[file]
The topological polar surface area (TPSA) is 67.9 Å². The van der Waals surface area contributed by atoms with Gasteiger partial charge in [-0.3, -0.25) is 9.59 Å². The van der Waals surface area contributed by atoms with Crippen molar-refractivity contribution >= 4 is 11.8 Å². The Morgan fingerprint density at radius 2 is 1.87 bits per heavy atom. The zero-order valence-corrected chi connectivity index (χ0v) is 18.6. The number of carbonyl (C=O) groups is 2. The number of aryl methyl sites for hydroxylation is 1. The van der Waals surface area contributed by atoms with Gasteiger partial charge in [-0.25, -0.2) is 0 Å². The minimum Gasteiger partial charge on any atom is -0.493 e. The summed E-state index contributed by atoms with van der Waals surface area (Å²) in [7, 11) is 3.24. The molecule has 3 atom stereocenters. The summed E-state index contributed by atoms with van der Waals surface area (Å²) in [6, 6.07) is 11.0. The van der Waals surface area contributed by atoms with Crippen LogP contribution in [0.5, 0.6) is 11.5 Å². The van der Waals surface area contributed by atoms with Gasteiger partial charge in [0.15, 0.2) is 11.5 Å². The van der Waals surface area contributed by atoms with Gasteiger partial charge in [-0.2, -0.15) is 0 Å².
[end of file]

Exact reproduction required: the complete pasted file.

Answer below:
The topological polar surface area (TPSA) is 67.9 Å². The van der Waals surface area contributed by atoms with Gasteiger partial charge in [-0.3, -0.25) is 9.59 Å². The van der Waals surface area contributed by atoms with Crippen molar-refractivity contribution >= 4 is 11.8 Å². The Morgan fingerprint density at radius 2 is 1.87 bits per heavy atom. The zero-order valence-corrected chi connectivity index (χ0v) is 18.6. The number of carbonyl (C=O) groups is 2. The number of aryl methyl sites for hydroxylation is 1. The van der Waals surface area contributed by atoms with Gasteiger partial charge in [-0.25, -0.2) is 0 Å². The minimum Gasteiger partial charge on any atom is -0.493 e. The summed E-state index contributed by atoms with van der Waals surface area (Å²) in [7, 11) is 3.24. The molecule has 3 atom stereocenters. The summed E-state index contributed by atoms with van der Waals surface area (Å²) in [6, 6.07) is 11.0. The van der Waals surface area contributed by atoms with Crippen LogP contribution in [0.5, 0.6) is 11.5 Å². The van der Waals surface area contributed by atoms with Gasteiger partial charge in [0.15, 0.2) is 11.5 Å². The van der Waals surface area contributed by atoms with Gasteiger partial charge in [-0.2, -0.15) is 0 Å².